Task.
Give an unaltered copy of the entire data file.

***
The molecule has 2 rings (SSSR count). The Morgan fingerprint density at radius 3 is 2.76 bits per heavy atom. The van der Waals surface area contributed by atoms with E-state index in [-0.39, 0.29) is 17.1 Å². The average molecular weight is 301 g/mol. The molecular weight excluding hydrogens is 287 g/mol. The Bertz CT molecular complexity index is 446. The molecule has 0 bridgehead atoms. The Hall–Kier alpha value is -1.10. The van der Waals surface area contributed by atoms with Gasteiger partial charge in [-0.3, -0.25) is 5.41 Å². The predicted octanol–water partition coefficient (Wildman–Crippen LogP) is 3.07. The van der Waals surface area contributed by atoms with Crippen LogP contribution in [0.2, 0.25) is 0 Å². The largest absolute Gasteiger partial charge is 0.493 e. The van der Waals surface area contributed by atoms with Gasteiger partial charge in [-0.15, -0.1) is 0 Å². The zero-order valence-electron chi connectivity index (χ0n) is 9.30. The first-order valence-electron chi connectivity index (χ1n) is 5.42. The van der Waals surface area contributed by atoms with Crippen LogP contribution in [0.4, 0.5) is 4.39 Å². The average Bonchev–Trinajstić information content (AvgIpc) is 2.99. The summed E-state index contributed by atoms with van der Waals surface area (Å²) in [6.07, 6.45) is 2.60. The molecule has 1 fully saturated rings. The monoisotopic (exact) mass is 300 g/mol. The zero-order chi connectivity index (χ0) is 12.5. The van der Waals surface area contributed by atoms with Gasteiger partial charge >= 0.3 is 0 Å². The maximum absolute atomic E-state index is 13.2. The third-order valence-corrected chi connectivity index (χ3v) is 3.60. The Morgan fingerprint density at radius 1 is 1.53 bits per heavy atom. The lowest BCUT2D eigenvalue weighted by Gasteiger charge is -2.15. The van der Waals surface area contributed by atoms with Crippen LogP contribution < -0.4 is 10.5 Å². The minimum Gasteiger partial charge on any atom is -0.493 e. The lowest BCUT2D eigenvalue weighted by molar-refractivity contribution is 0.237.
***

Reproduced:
The molecule has 2 rings (SSSR count). The Morgan fingerprint density at radius 3 is 2.76 bits per heavy atom. The van der Waals surface area contributed by atoms with E-state index in [-0.39, 0.29) is 17.1 Å². The average molecular weight is 301 g/mol. The molecular weight excluding hydrogens is 287 g/mol. The Bertz CT molecular complexity index is 446. The molecule has 0 bridgehead atoms. The Hall–Kier alpha value is -1.10. The van der Waals surface area contributed by atoms with Gasteiger partial charge in [-0.3, -0.25) is 5.41 Å². The predicted octanol–water partition coefficient (Wildman–Crippen LogP) is 3.07. The van der Waals surface area contributed by atoms with Crippen LogP contribution in [0.2, 0.25) is 0 Å². The largest absolute Gasteiger partial charge is 0.493 e. The van der Waals surface area contributed by atoms with Gasteiger partial charge in [-0.15, -0.1) is 0 Å². The zero-order valence-electron chi connectivity index (χ0n) is 9.30. The first-order valence-electron chi connectivity index (χ1n) is 5.42. The van der Waals surface area contributed by atoms with Crippen LogP contribution in [0.4, 0.5) is 4.39 Å². The average Bonchev–Trinajstić information content (AvgIpc) is 2.99. The summed E-state index contributed by atoms with van der Waals surface area (Å²) in [6.07, 6.45) is 2.60. The molecule has 1 fully saturated rings. The monoisotopic (exact) mass is 300 g/mol. The zero-order chi connectivity index (χ0) is 12.5. The van der Waals surface area contributed by atoms with Gasteiger partial charge >= 0.3 is 0 Å². The maximum absolute atomic E-state index is 13.2. The third-order valence-corrected chi connectivity index (χ3v) is 3.60. The Morgan fingerprint density at radius 1 is 1.53 bits per heavy atom. The lowest BCUT2D eigenvalue weighted by Gasteiger charge is -2.15. The van der Waals surface area contributed by atoms with Crippen LogP contribution < -0.4 is 10.5 Å². The minimum Gasteiger partial charge on any atom is -0.493 e. The lowest BCUT2D eigenvalue weighted by molar-refractivity contribution is 0.237.